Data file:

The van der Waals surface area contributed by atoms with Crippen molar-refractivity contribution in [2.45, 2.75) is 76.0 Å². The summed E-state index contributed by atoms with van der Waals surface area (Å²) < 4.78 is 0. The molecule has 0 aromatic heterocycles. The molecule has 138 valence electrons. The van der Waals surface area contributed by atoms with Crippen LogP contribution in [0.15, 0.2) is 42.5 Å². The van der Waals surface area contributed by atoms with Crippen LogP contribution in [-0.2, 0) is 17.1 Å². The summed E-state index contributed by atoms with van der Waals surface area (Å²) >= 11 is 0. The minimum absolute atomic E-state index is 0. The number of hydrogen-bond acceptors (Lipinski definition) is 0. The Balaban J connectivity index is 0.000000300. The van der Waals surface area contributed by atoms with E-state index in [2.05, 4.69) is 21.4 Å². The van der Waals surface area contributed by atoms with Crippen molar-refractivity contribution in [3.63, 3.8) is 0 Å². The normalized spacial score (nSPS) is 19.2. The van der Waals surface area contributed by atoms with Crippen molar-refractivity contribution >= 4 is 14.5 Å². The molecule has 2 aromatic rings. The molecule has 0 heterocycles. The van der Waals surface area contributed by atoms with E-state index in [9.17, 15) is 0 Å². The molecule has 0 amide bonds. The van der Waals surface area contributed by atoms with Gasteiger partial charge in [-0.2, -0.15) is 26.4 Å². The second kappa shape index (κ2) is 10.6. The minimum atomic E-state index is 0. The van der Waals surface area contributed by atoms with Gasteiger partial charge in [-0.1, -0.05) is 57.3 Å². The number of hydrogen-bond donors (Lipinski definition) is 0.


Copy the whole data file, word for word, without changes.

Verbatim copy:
The van der Waals surface area contributed by atoms with Crippen molar-refractivity contribution in [2.45, 2.75) is 76.0 Å². The summed E-state index contributed by atoms with van der Waals surface area (Å²) < 4.78 is 0. The molecule has 0 aromatic heterocycles. The molecule has 138 valence electrons. The van der Waals surface area contributed by atoms with Crippen LogP contribution in [0.15, 0.2) is 42.5 Å². The van der Waals surface area contributed by atoms with Crippen LogP contribution in [-0.2, 0) is 17.1 Å². The summed E-state index contributed by atoms with van der Waals surface area (Å²) >= 11 is 0. The minimum absolute atomic E-state index is 0. The number of hydrogen-bond acceptors (Lipinski definition) is 0. The Balaban J connectivity index is 0.000000300. The van der Waals surface area contributed by atoms with E-state index in [2.05, 4.69) is 21.4 Å². The van der Waals surface area contributed by atoms with Crippen molar-refractivity contribution in [3.63, 3.8) is 0 Å². The normalized spacial score (nSPS) is 19.2. The van der Waals surface area contributed by atoms with Crippen molar-refractivity contribution >= 4 is 14.5 Å². The molecule has 2 aromatic rings. The molecule has 0 heterocycles. The van der Waals surface area contributed by atoms with E-state index in [9.17, 15) is 0 Å². The molecule has 0 amide bonds. The van der Waals surface area contributed by atoms with Gasteiger partial charge in [-0.2, -0.15) is 26.4 Å². The second kappa shape index (κ2) is 10.6. The minimum atomic E-state index is 0. The van der Waals surface area contributed by atoms with Gasteiger partial charge in [-0.1, -0.05) is 57.3 Å². The number of hydrogen-bond donors (Lipinski definition) is 0.